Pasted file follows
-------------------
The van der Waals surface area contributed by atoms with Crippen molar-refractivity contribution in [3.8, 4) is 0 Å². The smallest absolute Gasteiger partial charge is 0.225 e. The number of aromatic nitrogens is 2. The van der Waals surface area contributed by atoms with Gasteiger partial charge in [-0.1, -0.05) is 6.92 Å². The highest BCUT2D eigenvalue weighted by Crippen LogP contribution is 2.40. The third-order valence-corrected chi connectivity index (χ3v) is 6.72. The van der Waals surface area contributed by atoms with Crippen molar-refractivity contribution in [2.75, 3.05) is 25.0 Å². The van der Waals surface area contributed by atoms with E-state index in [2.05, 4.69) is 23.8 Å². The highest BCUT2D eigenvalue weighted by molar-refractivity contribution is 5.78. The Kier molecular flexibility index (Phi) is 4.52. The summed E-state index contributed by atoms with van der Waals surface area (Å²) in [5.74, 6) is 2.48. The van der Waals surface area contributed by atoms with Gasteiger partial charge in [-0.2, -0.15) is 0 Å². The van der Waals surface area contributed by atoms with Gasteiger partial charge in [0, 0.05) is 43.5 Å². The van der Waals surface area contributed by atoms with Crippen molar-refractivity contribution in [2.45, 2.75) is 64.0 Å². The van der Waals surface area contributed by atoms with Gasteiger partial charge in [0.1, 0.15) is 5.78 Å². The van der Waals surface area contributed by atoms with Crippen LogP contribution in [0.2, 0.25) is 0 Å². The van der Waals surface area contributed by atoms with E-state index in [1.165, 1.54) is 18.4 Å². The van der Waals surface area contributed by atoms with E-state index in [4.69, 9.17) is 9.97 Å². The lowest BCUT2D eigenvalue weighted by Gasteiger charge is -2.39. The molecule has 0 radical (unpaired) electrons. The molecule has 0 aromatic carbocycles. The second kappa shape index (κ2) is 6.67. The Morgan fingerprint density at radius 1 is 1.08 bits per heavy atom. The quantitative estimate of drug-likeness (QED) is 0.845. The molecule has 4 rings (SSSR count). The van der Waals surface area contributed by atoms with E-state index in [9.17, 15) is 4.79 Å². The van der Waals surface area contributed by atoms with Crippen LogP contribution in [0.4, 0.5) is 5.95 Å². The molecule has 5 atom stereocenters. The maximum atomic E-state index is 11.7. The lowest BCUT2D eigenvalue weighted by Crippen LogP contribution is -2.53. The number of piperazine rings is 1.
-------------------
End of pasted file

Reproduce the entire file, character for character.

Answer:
The van der Waals surface area contributed by atoms with Crippen molar-refractivity contribution in [3.8, 4) is 0 Å². The smallest absolute Gasteiger partial charge is 0.225 e. The number of aromatic nitrogens is 2. The van der Waals surface area contributed by atoms with Gasteiger partial charge in [-0.1, -0.05) is 6.92 Å². The highest BCUT2D eigenvalue weighted by Crippen LogP contribution is 2.40. The third-order valence-corrected chi connectivity index (χ3v) is 6.72. The van der Waals surface area contributed by atoms with Crippen molar-refractivity contribution in [2.75, 3.05) is 25.0 Å². The van der Waals surface area contributed by atoms with E-state index in [2.05, 4.69) is 23.8 Å². The highest BCUT2D eigenvalue weighted by molar-refractivity contribution is 5.78. The Kier molecular flexibility index (Phi) is 4.52. The summed E-state index contributed by atoms with van der Waals surface area (Å²) in [5.74, 6) is 2.48. The van der Waals surface area contributed by atoms with Gasteiger partial charge in [-0.2, -0.15) is 0 Å². The van der Waals surface area contributed by atoms with Gasteiger partial charge in [0, 0.05) is 43.5 Å². The van der Waals surface area contributed by atoms with Crippen molar-refractivity contribution in [2.45, 2.75) is 64.0 Å². The van der Waals surface area contributed by atoms with Gasteiger partial charge in [0.1, 0.15) is 5.78 Å². The van der Waals surface area contributed by atoms with Crippen LogP contribution in [0.2, 0.25) is 0 Å². The van der Waals surface area contributed by atoms with E-state index in [1.165, 1.54) is 18.4 Å². The van der Waals surface area contributed by atoms with E-state index in [4.69, 9.17) is 9.97 Å². The lowest BCUT2D eigenvalue weighted by Gasteiger charge is -2.39. The molecule has 0 radical (unpaired) electrons. The molecule has 0 aromatic carbocycles. The second kappa shape index (κ2) is 6.67. The Morgan fingerprint density at radius 1 is 1.08 bits per heavy atom. The quantitative estimate of drug-likeness (QED) is 0.845. The molecule has 4 rings (SSSR count). The van der Waals surface area contributed by atoms with E-state index in [9.17, 15) is 4.79 Å². The van der Waals surface area contributed by atoms with Crippen LogP contribution in [0.4, 0.5) is 5.95 Å². The molecule has 5 atom stereocenters. The maximum atomic E-state index is 11.7. The lowest BCUT2D eigenvalue weighted by Crippen LogP contribution is -2.53. The number of piperazine rings is 1.